The president is doing all he can do. He can’t stop the Republicans from acting like idiots (especially the rabid Tea Party members who have clearly taken over the Republican Party), so all he can do is leverage the American people to pay attention to what is going on, and brace themselves in the event of a government shutdown.
But the calamity doesn’t stop there.
The Republicans are holding the nation’s ability to pay its bills hostage by demanding that Obama kill Obamacare if he really wants the country’s debt ceiling raised. We are told that if that happens, our struggling economy will be enormously harmed, and the negative economic ripple worldwide will be substantial.
The president needs this mess like a hole in the head. He’s got the economy, and Syria and gun control…and so many other issues that are filling his already overflowing plate of problems.
So as much as it may bother you, as much as it may pain you, pay attention to what happens next in the political drama. It does matter, and it does affect you and your family.
If the government is shutdown, or the debt ceiling is not raised, or Obamacare is somehow stopped, ALL of us will feel something one way or another.
The question is, how long will we tolerate it?
Make sure you tune in every Thursday afternoon at 4 p.m. for my talk radio show, ''Make It Happen'' on Power 750 WAUG-AM, or online at www.myWAUG.com. And read more about my thoughts and opinions exclusively at my blog, ‘The Cash Roc” (http://thecashroc.blogspot.com/2011/01/cash-roc-begins.html). I promise it will be interesting.
Cash in the Apple - honored as the Best Column Writing of 2006 by the National Newspaper Publishers Association. Columnist Cash Michaels was also honored by the NNPA for Best Feature Story Journalist of 2009, and was the recipient of the Raleigh-Apex NAACP’s President’s Award for Media Excellence in Sept. 2011.
Until next week, keep a smile on your face, GOD in your heart, and The Carolinian in your life. Bye, bye.
STATE NEWS BRIEFS 09-26-13
BANK OF AMERICA ORDERED TO COMPENSATE DENIED BLACK JOB SEEKERS
[CHARLOTTE] The ruling can be appealed, but for now, a federal judge has ordered Bank of America to compensate over a thousand qualified black Charlotte job applicants $2.2 million who were unfairly denied employment at BofA banks because of the color of their skin. The US Labor Dept. made the announcement this week. Qualified blacks were denied teller, entry-level clerical and administrative positions in 1993, and again between 2002 and 2005. BofA insists that the company values diversity, but hasn’t said whether it will appeal the federal court ruling.
TRIAL FOR MURDERED FIVE-YEAR-OLD’S MOTHER POSTPONED
[FAYETTEVILLE] Add two weeks to when the first-degree murder trial of Antoinette Davis, mother of slain five-year-old Shaniya Davis, will begin. The Davis trial was originally scheduled to begin Oct. 14th, but now has been pushed back to Oct. 28th. Davis is charged with selling her young daughter to drug dealer Mario McNeil to satisfy a drug debt. McNeill, 32, was convicted last May raping the child, and then killing her, leaving her body in the woods. The delay is to provide more time in getting the transcripts of the McNeil trial for the Davis trial.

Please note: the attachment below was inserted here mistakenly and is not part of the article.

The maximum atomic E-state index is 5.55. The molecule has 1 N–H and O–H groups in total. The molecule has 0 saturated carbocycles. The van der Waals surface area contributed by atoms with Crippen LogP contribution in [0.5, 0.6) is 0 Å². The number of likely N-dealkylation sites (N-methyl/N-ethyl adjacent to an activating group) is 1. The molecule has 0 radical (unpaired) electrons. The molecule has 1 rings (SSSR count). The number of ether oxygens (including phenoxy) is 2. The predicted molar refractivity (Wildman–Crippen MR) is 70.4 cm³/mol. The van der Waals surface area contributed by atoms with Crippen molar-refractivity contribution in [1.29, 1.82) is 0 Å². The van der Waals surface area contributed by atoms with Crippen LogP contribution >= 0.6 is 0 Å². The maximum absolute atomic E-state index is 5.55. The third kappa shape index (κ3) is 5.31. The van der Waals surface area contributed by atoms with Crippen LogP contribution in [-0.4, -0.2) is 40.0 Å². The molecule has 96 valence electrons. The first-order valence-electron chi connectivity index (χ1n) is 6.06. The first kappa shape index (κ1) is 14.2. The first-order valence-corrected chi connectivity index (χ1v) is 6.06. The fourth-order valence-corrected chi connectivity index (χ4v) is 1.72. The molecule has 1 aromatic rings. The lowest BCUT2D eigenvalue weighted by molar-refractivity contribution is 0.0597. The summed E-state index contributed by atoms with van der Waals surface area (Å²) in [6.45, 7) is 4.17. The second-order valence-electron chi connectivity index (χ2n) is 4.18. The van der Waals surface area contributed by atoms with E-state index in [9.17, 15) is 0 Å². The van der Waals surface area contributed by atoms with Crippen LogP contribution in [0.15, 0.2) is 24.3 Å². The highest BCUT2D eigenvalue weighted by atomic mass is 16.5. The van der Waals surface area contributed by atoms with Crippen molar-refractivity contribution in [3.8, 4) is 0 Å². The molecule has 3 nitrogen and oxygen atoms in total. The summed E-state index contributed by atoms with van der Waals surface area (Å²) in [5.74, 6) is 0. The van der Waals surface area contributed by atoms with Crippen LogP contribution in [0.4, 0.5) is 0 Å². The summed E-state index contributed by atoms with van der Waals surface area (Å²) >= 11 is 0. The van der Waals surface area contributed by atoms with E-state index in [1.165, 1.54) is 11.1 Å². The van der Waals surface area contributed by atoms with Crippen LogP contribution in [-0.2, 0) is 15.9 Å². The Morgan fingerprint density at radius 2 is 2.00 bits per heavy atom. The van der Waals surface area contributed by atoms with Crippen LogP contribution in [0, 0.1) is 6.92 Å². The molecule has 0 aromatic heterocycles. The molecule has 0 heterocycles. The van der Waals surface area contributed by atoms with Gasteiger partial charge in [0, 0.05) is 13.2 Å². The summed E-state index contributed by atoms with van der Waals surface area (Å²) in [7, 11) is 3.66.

AUGUST JOBLESS RATE DROPS IN NC
[GREENSBORO] The good news is that the statewide unemployment rate dropped in August to 8.7 from July’s 8.9, according to the state Dept. of Commerce. The bad news is North Carolina is losing more jobs than it’s gaining, signaling that economic recovery is slow indeed. The jobless numbers shrank simply because more people stopped looking for work, a bad sign of lackluster growth, state economists say. Nationally the jobless figure is 7.3 percent.
TRIANGLE NEWS BRIEFS 09-26-13
SHAW UNIVERSITY BEGINS SEARCH FOR NEW PRESIDENT
Once again, Shaw University President Dorothy Cowser Yancy has made it clear that her second tenure as interim president is coming to a close, so a 22-member search committee, led by Rev. Dr. David Forbes, is now looking for who will take over the reins permanently. Dr. Yancy took over after Dr. Irma McClaurin resigned in 2011, the second time Yancy filled breach, having served as interim for 15 months before McClaurin arrived. Though no date has been given for Dr. Yancy’s departure, she issued a statement saying that she was “proud” of her accomplishments while leading “this great university.”
DURHAM POLICE KILL EMOTIONALLY DISTRAUGHT MAN
Durham police fatally shot an emotionally distraught man who friends say “snapped” under the pressure of a child custody battle. Derek Derandre Walker, 26, held a handgun as he stood in Durham’s CCB Plaza downtown Sept. 17th. Walker pointed the gun to his head at times. A police negotiator tried to talk Walker out of harming himself, but when he pointed the weapon at police, he was killed by a sharpshooter. Friends say Walker was a good man and father who had given up fighting for his son’s custody, and wanted to die.
SEARCH FIRM HIRED FOR NEW WAKE COUNTY MANAGER
A Tallahassee, Fla. search firm has been hired to find Wake County’s next county manager in the aftermath of David Cooke’s announced retirement in July. Cooke, who ha been at the helm of managing the county for over a decade, will step down in November. The firm, Bob Murray and Associates, will be paid $24,000 plus expenses for a comprehensive executive search. The Murray firm was chosen from among three finalists. Officials hope to name a permanent replacement for Cooke in early 2014.